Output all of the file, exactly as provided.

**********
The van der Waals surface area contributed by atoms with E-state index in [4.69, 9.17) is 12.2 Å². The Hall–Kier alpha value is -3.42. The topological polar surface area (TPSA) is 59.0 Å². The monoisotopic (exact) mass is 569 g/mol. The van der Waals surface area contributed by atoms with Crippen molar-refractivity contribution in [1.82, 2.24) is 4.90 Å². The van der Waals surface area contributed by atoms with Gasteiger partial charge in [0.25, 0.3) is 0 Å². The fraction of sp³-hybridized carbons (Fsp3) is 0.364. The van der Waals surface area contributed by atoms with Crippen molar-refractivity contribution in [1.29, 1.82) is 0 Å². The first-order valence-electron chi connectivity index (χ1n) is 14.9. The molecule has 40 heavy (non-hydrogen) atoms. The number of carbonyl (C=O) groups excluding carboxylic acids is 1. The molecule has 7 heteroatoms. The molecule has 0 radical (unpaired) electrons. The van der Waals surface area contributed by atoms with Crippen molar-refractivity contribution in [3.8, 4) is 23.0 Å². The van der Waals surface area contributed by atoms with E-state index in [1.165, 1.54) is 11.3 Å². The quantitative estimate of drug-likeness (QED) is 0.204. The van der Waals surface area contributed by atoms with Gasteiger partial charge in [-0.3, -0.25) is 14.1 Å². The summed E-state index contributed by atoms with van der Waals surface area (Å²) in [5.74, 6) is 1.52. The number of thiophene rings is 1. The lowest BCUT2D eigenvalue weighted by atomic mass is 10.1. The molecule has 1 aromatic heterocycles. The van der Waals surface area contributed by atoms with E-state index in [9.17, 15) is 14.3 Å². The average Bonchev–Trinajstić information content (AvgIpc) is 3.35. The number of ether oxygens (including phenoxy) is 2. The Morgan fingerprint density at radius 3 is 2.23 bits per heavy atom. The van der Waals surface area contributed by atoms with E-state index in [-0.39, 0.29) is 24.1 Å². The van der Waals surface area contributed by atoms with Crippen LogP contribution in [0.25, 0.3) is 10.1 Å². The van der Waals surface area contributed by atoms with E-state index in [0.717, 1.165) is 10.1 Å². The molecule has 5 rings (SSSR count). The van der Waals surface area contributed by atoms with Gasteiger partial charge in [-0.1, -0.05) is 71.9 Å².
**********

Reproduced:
The van der Waals surface area contributed by atoms with E-state index in [4.69, 9.17) is 12.2 Å². The Hall–Kier alpha value is -3.42. The topological polar surface area (TPSA) is 59.0 Å². The monoisotopic (exact) mass is 569 g/mol. The van der Waals surface area contributed by atoms with Crippen molar-refractivity contribution in [1.82, 2.24) is 4.90 Å². The van der Waals surface area contributed by atoms with Gasteiger partial charge in [0.25, 0.3) is 0 Å². The fraction of sp³-hybridized carbons (Fsp3) is 0.364. The van der Waals surface area contributed by atoms with Crippen molar-refractivity contribution in [1.29, 1.82) is 0 Å². The first-order valence-electron chi connectivity index (χ1n) is 14.9. The molecule has 40 heavy (non-hydrogen) atoms. The number of carbonyl (C=O) groups excluding carboxylic acids is 1. The molecule has 7 heteroatoms. The molecule has 0 radical (unpaired) electrons. The van der Waals surface area contributed by atoms with Crippen molar-refractivity contribution in [3.8, 4) is 23.0 Å². The van der Waals surface area contributed by atoms with E-state index in [1.165, 1.54) is 11.3 Å². The quantitative estimate of drug-likeness (QED) is 0.204. The van der Waals surface area contributed by atoms with Gasteiger partial charge in [-0.3, -0.25) is 14.1 Å². The summed E-state index contributed by atoms with van der Waals surface area (Å²) in [5.74, 6) is 1.52. The number of thiophene rings is 1. The lowest BCUT2D eigenvalue weighted by atomic mass is 10.1. The molecule has 1 aromatic heterocycles. The van der Waals surface area contributed by atoms with E-state index in [9.17, 15) is 14.3 Å². The average Bonchev–Trinajstić information content (AvgIpc) is 3.35. The number of ether oxygens (including phenoxy) is 2. The Morgan fingerprint density at radius 3 is 2.23 bits per heavy atom. The van der Waals surface area contributed by atoms with E-state index in [-0.39, 0.29) is 24.1 Å². The van der Waals surface area contributed by atoms with Crippen LogP contribution in [0.25, 0.3) is 10.1 Å². The van der Waals surface area contributed by atoms with E-state index in [0.717, 1.165) is 10.1 Å². The molecule has 5 rings (SSSR count). The van der Waals surface area contributed by atoms with Gasteiger partial charge in [-0.1, -0.05) is 71.9 Å².